Brazil & Portugal  


Abrigo’s Partner Assault Response Program Finds its Footing In-Person or Virtual

Each counselling group is different, and the clients can be just as engaged virtually as they are in person

Partner Assault Response Program

Abrigo Centre’s  Partner Assault Response Program (PAR), internally known as Men in Transition, has been servicing the Portuguese and English speaking communities since 1997. The PAR program is a Domestic Violence Court initiative that delivers a specialized community-based group education and counselling program to offenders who have been mandated by the court to attend the PAR program in response to a criminal charge involving domestic violence.


By Ed Graca, Executive Director | July 7,2021

In the days prior to COVID, a small group of men in Abrigo’s Partner Assault Response (PAR) program would mill about the sidewalk outside of our building after normal business hours, patiently waiting for the front door to open again. Some make small talk to pass the time while others smoke quietly in solitude.

When the door is unlocked, the men, of varying ages and occupations, file in lining up at the Reception desk to check-in for the evening and confirm if they’ve completed their homework assignment.

Each participant in this program has been charged with or found guilty of assaulting a partner or former partner. The criminal justice system has mandated their participation in the 12-week educational program. One-by-one they would head down the hallway to the meeting room. At 7:00 p.m. sharp, the front door is locked and the counselling session begins.

In-person sessions are limited now

With the COVID-19 pandemic taking hold of our world 15 months ago, the ability to hold in-person group counselling sessions like this has been limited at best. During a small window of time, from September and October of 2020, Abrigo was holding in-person sessions with the men, all physically distanced, in our large upstairs meeting room. However, the third COVID wave necessitated the move back to virtual sessions.

 Virtual counselling has taken a hold on the social service world

Virtual counselling has taken a hold on the social service world, even for group sessions like our PAR classes. Technology, the Zoom application in particular, has made counselling sessions like this possible, and for many clients, there are advantages to doing the class virtually. Travel time is reduced and it can lower one’s costs on gas, food (dinner before class) and parking.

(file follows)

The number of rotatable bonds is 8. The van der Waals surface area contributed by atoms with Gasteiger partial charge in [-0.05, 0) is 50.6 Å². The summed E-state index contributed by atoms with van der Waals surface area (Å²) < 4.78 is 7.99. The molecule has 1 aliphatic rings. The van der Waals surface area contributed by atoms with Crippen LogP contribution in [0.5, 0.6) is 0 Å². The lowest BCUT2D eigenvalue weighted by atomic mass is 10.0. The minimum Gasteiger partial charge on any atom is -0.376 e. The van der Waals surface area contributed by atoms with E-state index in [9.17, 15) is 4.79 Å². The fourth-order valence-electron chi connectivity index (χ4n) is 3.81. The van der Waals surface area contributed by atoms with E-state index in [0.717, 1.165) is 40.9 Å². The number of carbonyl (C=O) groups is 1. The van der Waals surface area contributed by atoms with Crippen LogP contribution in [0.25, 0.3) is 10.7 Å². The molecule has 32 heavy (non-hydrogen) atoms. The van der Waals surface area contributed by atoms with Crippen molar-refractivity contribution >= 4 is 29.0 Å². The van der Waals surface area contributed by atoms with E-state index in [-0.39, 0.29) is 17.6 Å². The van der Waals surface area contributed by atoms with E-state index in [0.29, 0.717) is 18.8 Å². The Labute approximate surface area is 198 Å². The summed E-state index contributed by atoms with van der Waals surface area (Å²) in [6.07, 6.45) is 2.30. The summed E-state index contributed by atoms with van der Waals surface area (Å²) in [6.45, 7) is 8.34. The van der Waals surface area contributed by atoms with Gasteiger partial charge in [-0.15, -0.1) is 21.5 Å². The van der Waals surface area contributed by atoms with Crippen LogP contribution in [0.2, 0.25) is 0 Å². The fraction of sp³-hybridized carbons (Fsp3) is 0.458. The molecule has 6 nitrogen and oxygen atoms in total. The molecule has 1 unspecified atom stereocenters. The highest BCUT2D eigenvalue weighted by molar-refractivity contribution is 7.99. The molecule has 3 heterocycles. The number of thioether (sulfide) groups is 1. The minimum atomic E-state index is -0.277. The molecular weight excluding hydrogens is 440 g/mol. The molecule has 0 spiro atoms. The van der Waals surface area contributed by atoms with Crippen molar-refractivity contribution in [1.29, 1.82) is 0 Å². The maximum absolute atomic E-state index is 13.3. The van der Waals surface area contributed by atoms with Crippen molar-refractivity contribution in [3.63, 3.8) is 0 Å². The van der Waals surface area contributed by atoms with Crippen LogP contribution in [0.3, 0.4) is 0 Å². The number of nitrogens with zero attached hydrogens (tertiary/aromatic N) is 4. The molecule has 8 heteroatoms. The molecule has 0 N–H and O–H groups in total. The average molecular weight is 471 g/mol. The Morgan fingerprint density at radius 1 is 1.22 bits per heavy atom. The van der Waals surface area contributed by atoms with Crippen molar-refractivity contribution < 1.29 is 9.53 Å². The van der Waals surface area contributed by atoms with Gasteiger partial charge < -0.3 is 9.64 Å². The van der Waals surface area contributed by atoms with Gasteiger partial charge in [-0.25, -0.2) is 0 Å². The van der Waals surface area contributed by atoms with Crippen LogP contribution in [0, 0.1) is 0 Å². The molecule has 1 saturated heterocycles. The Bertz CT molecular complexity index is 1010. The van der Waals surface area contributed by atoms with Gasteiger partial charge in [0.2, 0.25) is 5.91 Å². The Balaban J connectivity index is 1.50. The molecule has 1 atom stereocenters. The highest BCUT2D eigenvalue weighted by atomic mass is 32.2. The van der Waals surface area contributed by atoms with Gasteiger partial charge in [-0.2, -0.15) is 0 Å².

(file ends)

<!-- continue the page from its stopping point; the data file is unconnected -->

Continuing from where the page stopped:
For others, the technology poses a challenge. Some men arrive with no experience with technology. They don’t own a phone or don’t have reliable internet service. Others have no idea what Zoom is. For those individuals, Abrigo will do our best to accommodate them including doing individual sessions over the phone so that they can complete the program.

Abrigo Counsellor Anderson Salvador is one of two staff members who works exclusively with our PAR clients. A long-time employee, his experience delivering the program and technical savvy has made for a smooth transition to virtual counselling.

There’s no room to be set up or photocopies to be made, but time is required to prepare the program’s documents and video clips that will be shared with everyone on their screens at home.

The lessons covered are the same as they would be in-person but how the counsellors deliver them has changed. There is less group work among the participants to keep things simple and online breakout rooms are not used.

Operating out his office at Abrigo, Anderson opens up the virtual Zoom room at 6:45 p.m. for the men to join. With the top of the clock reached and the introductory remarks given, Anderson has the full attention of the group. Over the next two hours they cover the evening’s content, watch a video, and questions are asked to inform and stimulate discussion. The men answer with insightful comments and often reflect back on their own experiences.

Clients’ engagement

Each counselling group is different, and our clients can be just as engaged virtually as they are in person. Virtual counselling is here to stay in one form or another, but we look forward to the day when we can see our clients together, in-person, once again.


Our focus is to connect, integrate and support the Portuguese-speaking community in Canada.

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Ed Graca

Ed Graça has been a social work professional since 1981 and the Executive Director of the Abrigo Centre for 29 of its 31 years serving the Portuguese-speaking community of Toronto, those living in the GTA and all residents of west Toronto.

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